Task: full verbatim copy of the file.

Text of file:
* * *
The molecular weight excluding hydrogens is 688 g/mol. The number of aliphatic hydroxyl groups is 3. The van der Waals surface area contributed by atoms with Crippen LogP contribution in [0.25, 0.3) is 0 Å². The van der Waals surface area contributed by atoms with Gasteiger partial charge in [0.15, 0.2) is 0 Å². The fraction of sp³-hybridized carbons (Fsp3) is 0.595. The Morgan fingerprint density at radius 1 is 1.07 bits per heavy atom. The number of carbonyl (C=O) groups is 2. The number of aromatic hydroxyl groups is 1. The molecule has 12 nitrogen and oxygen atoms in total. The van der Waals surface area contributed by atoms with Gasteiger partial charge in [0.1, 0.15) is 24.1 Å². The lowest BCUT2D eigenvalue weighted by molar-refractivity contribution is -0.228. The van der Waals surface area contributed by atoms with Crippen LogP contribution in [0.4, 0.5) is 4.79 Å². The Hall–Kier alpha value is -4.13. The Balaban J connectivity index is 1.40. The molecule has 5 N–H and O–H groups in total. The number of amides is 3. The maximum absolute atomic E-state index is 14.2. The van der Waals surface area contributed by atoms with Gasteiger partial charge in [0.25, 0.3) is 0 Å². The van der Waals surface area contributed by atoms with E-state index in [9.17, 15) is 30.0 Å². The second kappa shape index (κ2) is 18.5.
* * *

The molecular weight excluding hydrogens is 688 g/mol. The number of aliphatic hydroxyl groups is 3. The van der Waals surface area contributed by atoms with Crippen LogP contribution in [0.25, 0.3) is 0 Å². The van der Waals surface area contributed by atoms with Gasteiger partial charge in [0.15, 0.2) is 0 Å². The fraction of sp³-hybridized carbons (Fsp3) is 0.595. The Morgan fingerprint density at radius 1 is 1.07 bits per heavy atom. The number of carbonyl (C=O) groups is 2. The number of aromatic hydroxyl groups is 1. The molecule has 12 nitrogen and oxygen atoms in total. The van der Waals surface area contributed by atoms with Gasteiger partial charge in [0.1, 0.15) is 24.1 Å². The lowest BCUT2D eigenvalue weighted by molar-refractivity contribution is -0.228. The van der Waals surface area contributed by atoms with Crippen LogP contribution in [0.4, 0.5) is 4.79 Å². The Hall–Kier alpha value is -4.13. The Balaban J connectivity index is 1.40. The molecule has 5 N–H and O–H groups in total. The number of amides is 3. The maximum absolute atomic E-state index is 14.2. The van der Waals surface area contributed by atoms with Gasteiger partial charge in [0.25, 0.3) is 0 Å². The van der Waals surface area contributed by atoms with E-state index in [9.17, 15) is 30.0 Å². The second kappa shape index (κ2) is 18.5.